Street foods worth travelling for

Sometimes, picking your next holiday is harder than planning it. If you are in such a quandary – here’s a way out. Choose the place with the food that makes your tongue tingle the most! Whether a place has abundant natural beauty and opulent monuments or not, every place has its unique cuisine. Imagine going to UK and missing out on the fish and chips or holidaying in Italy without getting your hands on the best homemade pasta or gelato or pizza ( you get the idea). 

And fret not, if you are not a fine-diner because we too believe that street eats are best reflection of the local culture in any place and are often the tastiest amalgamation of what the cuisine has to offer. We are on a mission to spot the best street foods of the world. They are so good you will actually want to plan a trip to try them.

What: Bánh Mì

Where: Vietnam

Why: Basically means bread, Bánh mì has become synonymous with a mouthwatering sandwich. Thank the French for bringing the bread and the Vietnamese for the Asian twist. The best of west and east a typical Bánh mì consists of a baguette stuffed with meat (perhaps grilled pork, meatballs, or cold cuts), cucumber slices, sprigs of cilantro, pickled carrots and daikon, liver pâté, and a swipe of mayonnaise. Although popular in many Asian restaurants world over it is best eaten on the streets of Saigon.

What: Tacos Al Pastor


Why: Curb your craving for tender meat, crunchy tortillas and hot spices in Mexico with tacos al pastor. When Lebanese people migrated to Mexico they brought with them the tradition of spit-roasting meats, typically lamb. The present day tacos use pork marinated in dried chiles, spices, and pineapple sliced off the spit like shawarma and served on small tortillas with onions, cilantro, and, in some cases, a tiny bit of pineapple. And of course, hot salsa.


What: Tagine

Where: Morocco

Why: Popular in North Africa and Turkey, the Tagine is in fact an earthen pot. Aptly named, this dish consists of a slow cooked Berber stew, nurtures for hours over hot coals. While there are many variations, it basically consists of meat (lamb, chicken, or beef), vegetables, and lots of herbs and spices; fruit and nuts are also used commonly owing to the Persian liking. Typically served with couscous or bread, the flavourful stews are everywhere in Morocco. But best eaten from street stalls with the locals.

What: Choripán

Where: Argentina

Why: They love their sausages and the choripán is just a simple expression of their passionate love. A grilled beef-and-pork sausage, split down the middle and placed on crusty bread, then topped with garlicky chimichurri sauce, is sounds like any regular sausage sandwich. The fervour of a gripping football match But when you eat it along with enthusiastic sports lovers at a football game, you will realise the sheer joy and love for a  choripán. A popular street snack it is commonly served as an appetizer during the preparation of an asado.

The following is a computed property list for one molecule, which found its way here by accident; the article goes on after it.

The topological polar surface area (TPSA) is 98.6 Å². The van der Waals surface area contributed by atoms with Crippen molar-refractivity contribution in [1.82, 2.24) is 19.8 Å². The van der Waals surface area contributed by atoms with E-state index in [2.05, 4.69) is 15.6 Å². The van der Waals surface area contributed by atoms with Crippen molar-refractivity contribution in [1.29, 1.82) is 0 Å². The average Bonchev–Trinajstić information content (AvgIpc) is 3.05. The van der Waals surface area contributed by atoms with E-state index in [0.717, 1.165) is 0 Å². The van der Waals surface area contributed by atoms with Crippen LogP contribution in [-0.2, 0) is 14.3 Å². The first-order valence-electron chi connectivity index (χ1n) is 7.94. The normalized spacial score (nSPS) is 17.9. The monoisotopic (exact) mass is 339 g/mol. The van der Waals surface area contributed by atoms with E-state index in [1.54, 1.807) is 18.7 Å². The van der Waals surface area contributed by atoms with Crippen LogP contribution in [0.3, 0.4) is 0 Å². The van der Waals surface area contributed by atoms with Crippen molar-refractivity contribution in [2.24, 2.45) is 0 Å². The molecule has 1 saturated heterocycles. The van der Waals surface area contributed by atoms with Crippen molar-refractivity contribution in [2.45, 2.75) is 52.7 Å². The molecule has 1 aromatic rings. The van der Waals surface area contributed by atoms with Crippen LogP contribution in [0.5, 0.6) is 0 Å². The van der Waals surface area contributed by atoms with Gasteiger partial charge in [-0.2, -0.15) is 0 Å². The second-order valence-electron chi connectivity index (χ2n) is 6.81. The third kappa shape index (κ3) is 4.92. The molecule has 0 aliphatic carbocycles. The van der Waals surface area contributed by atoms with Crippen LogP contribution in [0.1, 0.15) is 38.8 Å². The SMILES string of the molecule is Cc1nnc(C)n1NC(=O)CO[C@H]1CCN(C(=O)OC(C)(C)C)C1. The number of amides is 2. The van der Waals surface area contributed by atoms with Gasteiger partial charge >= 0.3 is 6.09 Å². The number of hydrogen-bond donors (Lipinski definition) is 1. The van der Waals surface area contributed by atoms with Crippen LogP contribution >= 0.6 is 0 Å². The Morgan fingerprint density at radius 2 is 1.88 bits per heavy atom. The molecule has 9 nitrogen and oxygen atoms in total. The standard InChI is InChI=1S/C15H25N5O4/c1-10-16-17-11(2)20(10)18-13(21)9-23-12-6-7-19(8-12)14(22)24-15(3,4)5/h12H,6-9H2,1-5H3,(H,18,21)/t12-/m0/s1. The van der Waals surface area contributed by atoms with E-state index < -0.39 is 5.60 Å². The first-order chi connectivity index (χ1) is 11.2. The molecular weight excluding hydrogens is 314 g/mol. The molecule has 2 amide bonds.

What: Crêpes

Where: France

Why: A trip to Paris without indulging in the good ole crêpes is nearly unimaginable. As if in a painting, the crêpe is a beloved feature of any Parisian street scene. Savoury or sweet, crêpes are served for breakfast, lunch or dinner. Buckwheat or plain flour, they are filled with almost everything right from ham and cheese, vegetables, eggs, fruit preserves, custards, to the chocolicious Nutella. Walk down any street or head to the boulevard Montparnasse in Paris, for your crêperie fix while you are there.

What: Egg Waffle

Where: Hong Kong

Why: Crunchy, sugar coated bubble sheets in a paper packet can be commonly spotted on the streets of Hong Kong. Egg waffles (gai daan jai in Cantonese) first appeared on the streets of Hong Kong in the 1950s, and they’ve been a popular snack ever since. Their unique look is produced by cooking an eggy batter between two metal plates of semi-spherical cells over an open flame or electrical heater. Best eaten hot off the griddle, and usually enjoyed plain, though you can find spots that will add fruit or chocolate. Go to the stall with a huge crowd to find green tea egg waffle in Tsim Tsha Tsui.

What: Poutine

Where: Canada

Why: Street foods are often unhealthy. But that’t the point, isn’t it? Cheap, fast and good they satisfy those random hunger pangs. Chunky fries smothered in cheese curds and gravy– the Poutine tastes as delicious as it sounds. You’ll find poutine all across diners and roadside eateries in Canada, but it’s best in its home, French-speaking Québec.

What: Bakso

Where: Indonesia

Why: Indonesia has tons of street food because if there is one thing they take seriously, it is food. But the meatball soup aka Bakso goes beyond just a street snack. Served with a simple chicken broth, the meatballs are a generous portion. Topped with noodles, fried onions, spices, chilli and ketchup this makes for a perfect breakfast, lunch or dinner. Some vendors will also add that extra egg for you and cold iced tea.

What: Falafel

Where: Israel

Why: Lebanese or Middle Eastern, the origins of falafel are debated. Nevertheless, it plays an important role in Israeli cuisine and is widely considered to be the national dish. The word falafel refers to deep-fried balls made from chickpeas, though it can also mean a sandwich containing the fritters. Falafels are served with salad, pickled vegetables, hot sauce, spices, and tahini sauce in a nicely baked pita bread. A popular snack all over the world, Falafel and Hummus that you get on the streets of Tel Aviv are a must-try.

Hungry for more? Watch out for further additions to the Bragpacker Food Series

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